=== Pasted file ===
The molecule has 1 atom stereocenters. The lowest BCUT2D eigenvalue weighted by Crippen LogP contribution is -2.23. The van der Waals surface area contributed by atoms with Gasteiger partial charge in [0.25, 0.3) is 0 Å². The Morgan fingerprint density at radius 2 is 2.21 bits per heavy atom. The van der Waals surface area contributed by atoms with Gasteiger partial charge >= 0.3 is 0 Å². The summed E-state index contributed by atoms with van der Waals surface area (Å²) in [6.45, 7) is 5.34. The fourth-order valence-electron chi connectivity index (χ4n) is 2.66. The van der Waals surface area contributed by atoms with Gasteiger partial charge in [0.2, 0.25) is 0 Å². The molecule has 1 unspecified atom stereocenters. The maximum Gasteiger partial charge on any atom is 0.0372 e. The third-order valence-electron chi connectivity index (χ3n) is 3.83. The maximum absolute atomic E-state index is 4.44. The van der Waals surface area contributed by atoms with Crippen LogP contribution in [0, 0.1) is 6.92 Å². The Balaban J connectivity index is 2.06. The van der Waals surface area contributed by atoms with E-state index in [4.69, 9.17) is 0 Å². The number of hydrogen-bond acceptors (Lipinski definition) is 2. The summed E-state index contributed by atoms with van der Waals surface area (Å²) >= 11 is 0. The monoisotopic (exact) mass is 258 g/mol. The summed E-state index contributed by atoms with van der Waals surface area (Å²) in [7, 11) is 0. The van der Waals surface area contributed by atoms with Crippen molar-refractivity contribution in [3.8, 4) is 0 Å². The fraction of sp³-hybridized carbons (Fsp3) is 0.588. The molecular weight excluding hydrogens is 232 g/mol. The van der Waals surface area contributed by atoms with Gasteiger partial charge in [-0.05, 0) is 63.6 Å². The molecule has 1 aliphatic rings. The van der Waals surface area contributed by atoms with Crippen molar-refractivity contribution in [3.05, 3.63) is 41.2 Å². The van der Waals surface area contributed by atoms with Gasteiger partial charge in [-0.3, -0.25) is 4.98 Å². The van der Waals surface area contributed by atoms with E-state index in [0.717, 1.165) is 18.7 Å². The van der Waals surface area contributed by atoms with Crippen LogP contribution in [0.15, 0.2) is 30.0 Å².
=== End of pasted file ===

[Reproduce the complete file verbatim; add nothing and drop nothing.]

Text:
The molecule has 1 atom stereocenters. The lowest BCUT2D eigenvalue weighted by Crippen LogP contribution is -2.23. The van der Waals surface area contributed by atoms with Gasteiger partial charge in [0.25, 0.3) is 0 Å². The Morgan fingerprint density at radius 2 is 2.21 bits per heavy atom. The van der Waals surface area contributed by atoms with Gasteiger partial charge >= 0.3 is 0 Å². The summed E-state index contributed by atoms with van der Waals surface area (Å²) in [6.45, 7) is 5.34. The fourth-order valence-electron chi connectivity index (χ4n) is 2.66. The van der Waals surface area contributed by atoms with Gasteiger partial charge in [0.2, 0.25) is 0 Å². The molecule has 1 unspecified atom stereocenters. The maximum Gasteiger partial charge on any atom is 0.0372 e. The third-order valence-electron chi connectivity index (χ3n) is 3.83. The maximum absolute atomic E-state index is 4.44. The van der Waals surface area contributed by atoms with Crippen LogP contribution in [0, 0.1) is 6.92 Å². The Balaban J connectivity index is 2.06. The van der Waals surface area contributed by atoms with E-state index in [4.69, 9.17) is 0 Å². The number of hydrogen-bond acceptors (Lipinski definition) is 2. The summed E-state index contributed by atoms with van der Waals surface area (Å²) >= 11 is 0. The monoisotopic (exact) mass is 258 g/mol. The summed E-state index contributed by atoms with van der Waals surface area (Å²) in [7, 11) is 0. The van der Waals surface area contributed by atoms with Crippen molar-refractivity contribution in [3.8, 4) is 0 Å². The fraction of sp³-hybridized carbons (Fsp3) is 0.588. The molecular weight excluding hydrogens is 232 g/mol. The van der Waals surface area contributed by atoms with Gasteiger partial charge in [-0.05, 0) is 63.6 Å². The molecule has 1 aliphatic rings. The van der Waals surface area contributed by atoms with Crippen molar-refractivity contribution in [3.05, 3.63) is 41.2 Å². The van der Waals surface area contributed by atoms with Gasteiger partial charge in [-0.3, -0.25) is 4.98 Å². The van der Waals surface area contributed by atoms with E-state index in [0.717, 1.165) is 18.7 Å². The van der Waals surface area contributed by atoms with Crippen LogP contribution in [0.15, 0.2) is 30.0 Å².